Paula Kaufmann - CIH
A friend recently told me that he might be developing an allergy to his office. We laughed about being allergic to work, but since he knows that I am in an industrial hygienist, he was serious about getting my opinion. He asked my thoughts about the source of his allergy. I suggested that he should see if anything new was introduced to his workspace over the winter.
It turns out that his cubicle was located by a wall covered with mold and mildew. This growth had also moved onto his paper files, cubicle and desk surfaces. His employer cleaned up the area and requested laboratory testing of the mold. He doesnt know the extent of the remediation, but he still is not feeling well.
At the request of his doctor, my friend asked his management for copies of the records of the remediation including what type of mold was found. Managements reply was that the information was included in company records and could not be released. He asked me if he should insist that his employer provide him with the type of mold that was present - he didnt realize that he had a legal right to this information under the Occupational Safety and Health Act (OSHA).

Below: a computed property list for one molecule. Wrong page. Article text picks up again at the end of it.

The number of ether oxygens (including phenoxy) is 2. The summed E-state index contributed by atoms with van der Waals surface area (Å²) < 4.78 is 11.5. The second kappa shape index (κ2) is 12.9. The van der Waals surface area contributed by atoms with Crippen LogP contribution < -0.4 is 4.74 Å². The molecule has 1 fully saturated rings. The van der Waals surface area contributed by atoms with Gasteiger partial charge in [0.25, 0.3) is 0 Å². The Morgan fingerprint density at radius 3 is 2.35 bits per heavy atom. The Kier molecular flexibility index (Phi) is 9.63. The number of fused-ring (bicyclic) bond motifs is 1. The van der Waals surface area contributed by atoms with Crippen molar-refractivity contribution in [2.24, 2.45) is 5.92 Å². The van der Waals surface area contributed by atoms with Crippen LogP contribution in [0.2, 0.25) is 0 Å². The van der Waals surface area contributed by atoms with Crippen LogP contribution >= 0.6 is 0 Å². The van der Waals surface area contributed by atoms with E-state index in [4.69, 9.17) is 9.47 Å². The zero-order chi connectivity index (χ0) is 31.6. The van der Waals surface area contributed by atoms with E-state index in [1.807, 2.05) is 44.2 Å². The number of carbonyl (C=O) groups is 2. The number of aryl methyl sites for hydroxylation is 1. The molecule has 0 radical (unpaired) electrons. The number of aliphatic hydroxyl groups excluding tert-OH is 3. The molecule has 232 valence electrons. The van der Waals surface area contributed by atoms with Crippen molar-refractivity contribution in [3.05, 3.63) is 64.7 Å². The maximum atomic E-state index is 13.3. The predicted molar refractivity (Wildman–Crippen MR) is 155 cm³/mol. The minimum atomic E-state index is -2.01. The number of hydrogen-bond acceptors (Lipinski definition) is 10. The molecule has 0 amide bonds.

[caption id="attachment_319" align="alignleft" width="250" caption="Mold Growth"][/caption]
At the request of an employee, an employer is required by OSHA to provide the employee with Environmental (workplace) monitoring or measuring of a toxic substance or harmful physical agent, including personal, area, grab, wipe, or other form of sampling, as well as related collection and analytical methodologies, calculations, and other background data relevant to interpretation of the results obtained ; Employers must inform employees of the existence, location and availability of your medical and exposure records when you first begin employment and at least annually thereafter. Employers also must provide these records to an employee or their designated representatives within 15 working days of an employees request.
Faced with similar situations, it might be assumed that many people would not know the correct actions to take. To be precise, an employee should make a written request for all information related to the collection and analytical methodologies, calculations, and other background data relevant to interpretation of the results and conclusions from any environmental monitoring or measurements. In this letter to the employer, the employee should state --- As required by the US Occupational Safety and Health Administration Standard Access to employee exposure and medical records. - 1910.1020 in section 1910.20(e)(3)(ii ), I anticipate that these records will be available to me for examination and photocopying within 15 working days of this formal request.
Here is a good summary of the standard
Here is an outline of employees rights under OSHA